May opened disappointingly cool, with the preponderence of winds from an Northerly and Easterly sector, the direction no-one wants at this time of the year. There was no real warmth until the 13th and then only for three days! Temperatures did recover a bit in the second half, to give an overall mean of 10.9 degC, which is still on the cool side for May.

The rainfall total was also on the low side for May, continuing the rather dry Spring. Rain was well spread, with only two short dry periods. The wettest day was the 8th, with 12.2mm. Some areas of the North East had very heavy thundery showers towards the end of the month, with reports of a funnel cloud from the Bishop Auckland area on 28th.

There was more anticyclonic influence in May than low pressure, but it was just drifting about in the wrong place to offer much of an early taste of summer. Ah well, let’s see what June brings.


May 2019 Weather Nationally (Trevor Harley)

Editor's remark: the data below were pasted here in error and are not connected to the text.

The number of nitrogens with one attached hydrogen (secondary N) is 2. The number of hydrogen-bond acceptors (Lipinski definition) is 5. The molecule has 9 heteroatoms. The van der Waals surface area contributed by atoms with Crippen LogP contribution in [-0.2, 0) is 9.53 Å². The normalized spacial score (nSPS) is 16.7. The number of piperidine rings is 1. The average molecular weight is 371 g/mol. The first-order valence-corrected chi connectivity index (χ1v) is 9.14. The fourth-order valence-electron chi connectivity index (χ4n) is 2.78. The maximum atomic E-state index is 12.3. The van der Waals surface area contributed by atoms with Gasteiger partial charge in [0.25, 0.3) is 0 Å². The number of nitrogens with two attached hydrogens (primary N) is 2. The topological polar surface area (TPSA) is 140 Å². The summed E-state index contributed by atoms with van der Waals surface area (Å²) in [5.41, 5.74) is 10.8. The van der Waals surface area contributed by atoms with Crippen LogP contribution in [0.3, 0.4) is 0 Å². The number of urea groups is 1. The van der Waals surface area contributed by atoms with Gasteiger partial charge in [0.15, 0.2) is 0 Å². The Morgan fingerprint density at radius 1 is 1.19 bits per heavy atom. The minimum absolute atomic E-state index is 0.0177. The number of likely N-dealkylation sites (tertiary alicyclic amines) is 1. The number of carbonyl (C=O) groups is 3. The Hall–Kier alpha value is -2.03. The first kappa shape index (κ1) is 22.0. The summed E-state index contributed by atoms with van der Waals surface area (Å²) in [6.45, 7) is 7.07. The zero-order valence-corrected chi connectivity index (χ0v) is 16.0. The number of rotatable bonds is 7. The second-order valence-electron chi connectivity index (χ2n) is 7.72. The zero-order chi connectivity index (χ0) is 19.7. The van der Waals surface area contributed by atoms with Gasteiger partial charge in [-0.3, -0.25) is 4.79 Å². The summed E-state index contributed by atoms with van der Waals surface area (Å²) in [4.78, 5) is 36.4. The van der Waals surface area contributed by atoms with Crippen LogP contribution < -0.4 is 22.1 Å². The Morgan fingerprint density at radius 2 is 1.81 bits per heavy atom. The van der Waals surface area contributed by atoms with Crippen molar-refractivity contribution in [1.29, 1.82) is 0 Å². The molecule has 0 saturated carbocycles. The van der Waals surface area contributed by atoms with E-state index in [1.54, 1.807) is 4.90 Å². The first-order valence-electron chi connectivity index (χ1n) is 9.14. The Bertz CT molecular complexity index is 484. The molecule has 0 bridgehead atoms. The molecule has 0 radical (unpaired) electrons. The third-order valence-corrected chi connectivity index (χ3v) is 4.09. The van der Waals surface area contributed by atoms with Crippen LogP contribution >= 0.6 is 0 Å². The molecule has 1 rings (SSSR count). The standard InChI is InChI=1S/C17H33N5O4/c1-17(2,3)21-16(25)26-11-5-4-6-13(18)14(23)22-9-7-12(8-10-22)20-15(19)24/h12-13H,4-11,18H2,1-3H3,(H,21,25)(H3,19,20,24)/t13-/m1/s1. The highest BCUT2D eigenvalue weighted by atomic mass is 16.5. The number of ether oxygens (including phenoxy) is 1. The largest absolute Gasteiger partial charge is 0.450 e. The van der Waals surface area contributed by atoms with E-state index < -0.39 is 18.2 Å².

A rather cool changeable month with some cold and warm spells. The final two days were very warm in the SE. Dry in Wales and the south but wetter elsewhere, giving an average of 93% of rainfall. Average sunshine although cloudier in the north. There was a fine spell in the north mid-month and indeed the highest temperature of the month was 25.8C at Kinlochwere (Ross and Cromarty) on the 15th. The lowest temperature was -6.2C at Kinbrace (Sutherland) on the 7th.


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Funnel Cloud seen over North East England – 28th May 2019

Funnel cloud seen over north east england 28th may 2019

 

The report above appeared in the Northern Echo newspaper on 29th May 2019.

The axis of funnel clouds may be vertical, inclined (as seen here), or sometimes long and sinuous.  In the UK it is usually tens of metres in diamater (not huge). It is much rarer for funnel clouds to touch the ground and that is when they become tornadoes, but it does happen occasionally. Most UK tornado reports come from The Midlands, Central, Southern and South East England and East Anglia. Our very own Tornado Alley!